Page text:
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2012-09-21 Fermi Blog)

1000 Fermi Bursts!

The 1000th burst was detected at 21:03 UT on September 21. It lasted for around 3 seconds, and consisted of a single large pulse of gamma-rays. It was automatically detected on board the observatory by the GBM and an alert was sent to the ground, that was then relayed to a worldwide team of astronomers in less than 15 seconds.

Originally, predictions indicated that we would need to wait for around 5 years before getting to the 1000th burst. However, due to excellent search routines implemented by the team of scientists who developed GBM, the rate of GRB detections has been significantly higher.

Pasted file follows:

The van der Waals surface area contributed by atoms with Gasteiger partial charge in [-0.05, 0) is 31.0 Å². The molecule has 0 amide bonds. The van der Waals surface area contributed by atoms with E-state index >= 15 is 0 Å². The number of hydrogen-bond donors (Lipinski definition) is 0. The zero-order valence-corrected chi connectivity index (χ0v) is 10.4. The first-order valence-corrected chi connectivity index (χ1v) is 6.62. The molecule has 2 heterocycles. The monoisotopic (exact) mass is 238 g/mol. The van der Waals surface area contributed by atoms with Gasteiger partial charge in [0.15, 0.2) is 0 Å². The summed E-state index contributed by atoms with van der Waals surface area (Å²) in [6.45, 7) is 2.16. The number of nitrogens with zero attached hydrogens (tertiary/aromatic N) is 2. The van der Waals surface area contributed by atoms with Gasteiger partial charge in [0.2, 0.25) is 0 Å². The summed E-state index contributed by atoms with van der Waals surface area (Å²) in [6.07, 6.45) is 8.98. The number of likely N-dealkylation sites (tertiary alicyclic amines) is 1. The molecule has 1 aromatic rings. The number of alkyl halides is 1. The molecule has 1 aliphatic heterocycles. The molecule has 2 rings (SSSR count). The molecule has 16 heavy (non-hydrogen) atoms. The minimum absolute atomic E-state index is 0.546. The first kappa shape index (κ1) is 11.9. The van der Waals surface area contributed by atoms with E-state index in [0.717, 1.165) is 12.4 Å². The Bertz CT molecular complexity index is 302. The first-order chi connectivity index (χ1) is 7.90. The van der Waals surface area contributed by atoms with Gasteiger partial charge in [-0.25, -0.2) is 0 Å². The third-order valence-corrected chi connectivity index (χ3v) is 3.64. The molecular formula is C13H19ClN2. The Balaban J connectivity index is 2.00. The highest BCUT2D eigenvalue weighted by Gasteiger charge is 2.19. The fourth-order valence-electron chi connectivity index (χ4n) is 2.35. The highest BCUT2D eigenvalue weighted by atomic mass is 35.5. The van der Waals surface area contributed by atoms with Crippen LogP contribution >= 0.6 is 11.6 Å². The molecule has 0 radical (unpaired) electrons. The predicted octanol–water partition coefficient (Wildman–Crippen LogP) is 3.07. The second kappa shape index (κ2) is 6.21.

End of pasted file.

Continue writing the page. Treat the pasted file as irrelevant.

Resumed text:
GRBs allow Fermi to see farther than any other class of object it detects and each GRB is a probe of the oldest and most violent explosions in the Universe. Every new one helps us better understand these interesting events.

 

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Fermi Blog
The gamma-ray burst monitor (GBM) instrument on Fermi detected its 1000th gamma-ray burst today! This figure from Valerie Connaughton shows the location on the sky of these 1000 cosmic explosions. Zoom Image
The gamma-ray burst monitor (GBM) instrument on Fermi detected its 1000th gamma-ray burst today! This figure from Valerie Connaughton shows the location on the sky of these 1000 cosmic explosions. [less]
 
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